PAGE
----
The selling by index funds (at least those that use a float-adjusted weighting methodology) is supposed to be automatic and instantaneous.  So each time Dillard’s repurchases some shares, those index funds are supposed to sell some DDS shares in response to the shrinking float.  Whether this happens through a block transaction between the two parties I cannot say.

Do you have a source for this? Index funds simply track the index and as far as I know the free float adjustment in the index only happens during the quarterly reviews. At the very least that is the case for the FTSE indices which Vanguard is using (page 27+) and I'm 99.9% sure that that is the case for other indices too.

Quote
In March, September, and December, shares outstanding and free float will be updated to reflect the following:
• Changes greater than 1% for cumulative shares in issue changes
• Changes greater than 3 percentage points for cumulative free float changes*
*A constituent with a free float of 15% or below will not be subject to the 3 percentage points threshold and will instead be updated if the change is greater than 1 percentage point. For example, Company B with a free float of 8% would trigger a change if its free float moved to above 9% or below 7%.

The March, September, and December updates will be triggered by vendor changes and confirmed appropriately with the cut-off for new information occurring on the Friday five weeks prior to the review implementation.

Quote
Outside of the quarterly update cycle, shares and free float will be updated with at least two days’ notice if occasioned by primary or secondary offerings IF:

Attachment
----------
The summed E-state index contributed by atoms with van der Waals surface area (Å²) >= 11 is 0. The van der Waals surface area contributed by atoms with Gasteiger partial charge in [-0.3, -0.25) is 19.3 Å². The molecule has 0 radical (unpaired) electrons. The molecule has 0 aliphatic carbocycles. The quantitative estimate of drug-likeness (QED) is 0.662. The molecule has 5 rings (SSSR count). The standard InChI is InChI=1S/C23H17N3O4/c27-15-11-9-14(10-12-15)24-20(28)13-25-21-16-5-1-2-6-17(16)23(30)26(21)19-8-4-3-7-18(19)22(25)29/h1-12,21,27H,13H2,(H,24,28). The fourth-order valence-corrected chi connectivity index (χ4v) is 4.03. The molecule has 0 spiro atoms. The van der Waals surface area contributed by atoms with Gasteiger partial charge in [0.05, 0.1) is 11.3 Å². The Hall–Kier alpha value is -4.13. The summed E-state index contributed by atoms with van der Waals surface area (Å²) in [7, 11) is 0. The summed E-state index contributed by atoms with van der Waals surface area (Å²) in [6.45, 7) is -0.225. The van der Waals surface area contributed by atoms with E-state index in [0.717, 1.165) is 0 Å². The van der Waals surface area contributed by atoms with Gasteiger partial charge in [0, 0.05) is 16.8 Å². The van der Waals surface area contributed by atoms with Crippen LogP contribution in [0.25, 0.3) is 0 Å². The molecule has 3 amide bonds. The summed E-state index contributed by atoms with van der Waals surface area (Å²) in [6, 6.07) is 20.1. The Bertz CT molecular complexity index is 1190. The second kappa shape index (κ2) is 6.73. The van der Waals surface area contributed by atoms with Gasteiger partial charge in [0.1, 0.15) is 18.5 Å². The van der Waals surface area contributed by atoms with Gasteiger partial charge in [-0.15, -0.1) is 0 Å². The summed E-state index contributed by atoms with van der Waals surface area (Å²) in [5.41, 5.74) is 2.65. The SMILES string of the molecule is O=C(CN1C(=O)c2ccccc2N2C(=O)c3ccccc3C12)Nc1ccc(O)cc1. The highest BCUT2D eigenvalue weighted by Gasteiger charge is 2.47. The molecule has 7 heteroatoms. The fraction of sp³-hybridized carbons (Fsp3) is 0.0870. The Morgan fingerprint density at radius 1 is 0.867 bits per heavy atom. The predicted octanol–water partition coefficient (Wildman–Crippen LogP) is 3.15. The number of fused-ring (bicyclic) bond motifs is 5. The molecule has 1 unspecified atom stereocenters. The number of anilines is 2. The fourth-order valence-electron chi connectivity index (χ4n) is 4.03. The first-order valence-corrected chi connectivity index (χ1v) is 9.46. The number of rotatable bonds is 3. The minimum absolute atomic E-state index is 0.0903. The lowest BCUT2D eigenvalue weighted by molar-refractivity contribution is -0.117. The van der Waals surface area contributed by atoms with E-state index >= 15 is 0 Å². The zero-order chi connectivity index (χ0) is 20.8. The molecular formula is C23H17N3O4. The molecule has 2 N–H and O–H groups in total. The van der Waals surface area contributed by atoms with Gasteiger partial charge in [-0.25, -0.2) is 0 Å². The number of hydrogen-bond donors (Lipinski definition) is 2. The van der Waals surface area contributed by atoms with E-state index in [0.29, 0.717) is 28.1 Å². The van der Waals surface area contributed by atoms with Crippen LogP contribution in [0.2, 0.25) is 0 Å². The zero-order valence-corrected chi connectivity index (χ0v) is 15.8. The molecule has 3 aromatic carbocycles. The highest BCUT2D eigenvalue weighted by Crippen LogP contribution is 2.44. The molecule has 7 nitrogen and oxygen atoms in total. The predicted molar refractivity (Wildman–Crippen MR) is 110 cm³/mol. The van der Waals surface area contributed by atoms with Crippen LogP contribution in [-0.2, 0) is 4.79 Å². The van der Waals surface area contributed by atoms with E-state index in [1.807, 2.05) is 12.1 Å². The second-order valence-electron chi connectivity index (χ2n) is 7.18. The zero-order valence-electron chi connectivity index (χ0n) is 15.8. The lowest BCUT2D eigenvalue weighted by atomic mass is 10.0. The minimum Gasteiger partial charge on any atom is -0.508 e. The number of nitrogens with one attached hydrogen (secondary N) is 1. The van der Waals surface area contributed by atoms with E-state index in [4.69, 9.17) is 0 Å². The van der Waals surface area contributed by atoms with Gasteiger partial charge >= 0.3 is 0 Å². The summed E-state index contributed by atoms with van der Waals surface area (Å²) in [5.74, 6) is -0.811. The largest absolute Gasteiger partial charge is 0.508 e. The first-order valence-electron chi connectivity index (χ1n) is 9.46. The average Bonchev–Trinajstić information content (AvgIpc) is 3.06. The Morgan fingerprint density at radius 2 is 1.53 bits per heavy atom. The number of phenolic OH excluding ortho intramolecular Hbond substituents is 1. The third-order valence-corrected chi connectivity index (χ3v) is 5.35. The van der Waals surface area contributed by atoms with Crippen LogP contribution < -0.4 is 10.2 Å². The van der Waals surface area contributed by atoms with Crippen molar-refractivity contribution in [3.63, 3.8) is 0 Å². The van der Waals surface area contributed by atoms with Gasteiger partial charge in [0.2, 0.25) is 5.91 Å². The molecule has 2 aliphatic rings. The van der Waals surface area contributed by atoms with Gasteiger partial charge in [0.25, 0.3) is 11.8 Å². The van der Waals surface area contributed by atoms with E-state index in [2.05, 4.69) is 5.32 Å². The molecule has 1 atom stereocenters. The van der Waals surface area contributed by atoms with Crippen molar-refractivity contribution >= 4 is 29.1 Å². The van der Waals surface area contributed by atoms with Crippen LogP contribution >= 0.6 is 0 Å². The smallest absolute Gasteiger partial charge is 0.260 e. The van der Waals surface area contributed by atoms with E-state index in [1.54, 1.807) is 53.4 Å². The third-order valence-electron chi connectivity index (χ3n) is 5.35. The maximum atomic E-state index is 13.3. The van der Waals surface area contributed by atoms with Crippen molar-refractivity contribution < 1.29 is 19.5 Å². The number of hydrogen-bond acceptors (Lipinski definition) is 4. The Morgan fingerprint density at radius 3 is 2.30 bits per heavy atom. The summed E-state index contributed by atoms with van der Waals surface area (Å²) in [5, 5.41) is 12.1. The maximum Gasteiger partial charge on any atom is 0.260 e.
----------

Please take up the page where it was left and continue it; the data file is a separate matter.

• There is a USD 1bn investable market cap change related to a primary/secondary offering measured by multiplying the change to index shares by the subscription price;
OR
There is a resultant 5% change in index shares related to a primary or secondary offerings AND a USD 250m investable market cap change measured by multiplying the change to index shares by
the subscription price. These changes will be implemented after the close on the day that the subscription period closes, assuming two days notice can be provided; if two days’ notice cannot be
provided prior to the end of the subscription period, the change will still proceed with two days’ notice and will be implemented at the earliest opportunity.

In principle an index simply represents a basket of stocks and it doesn't change overnight.

Your method doesn't make sense either. It would require all index funds to rebalance all their portfolios daily. A company like DDS isn't even required to disclose on a daily basis how many shares they bought back. How is Vanguard supposed to know how many shares they have to sell every day? Call them daily and hope they pick up the phone? And if an employee exercises stock options, should DDS call Vanguard to say: "hey, you have to buy 10 extra shares for your VT fund today?". Nah.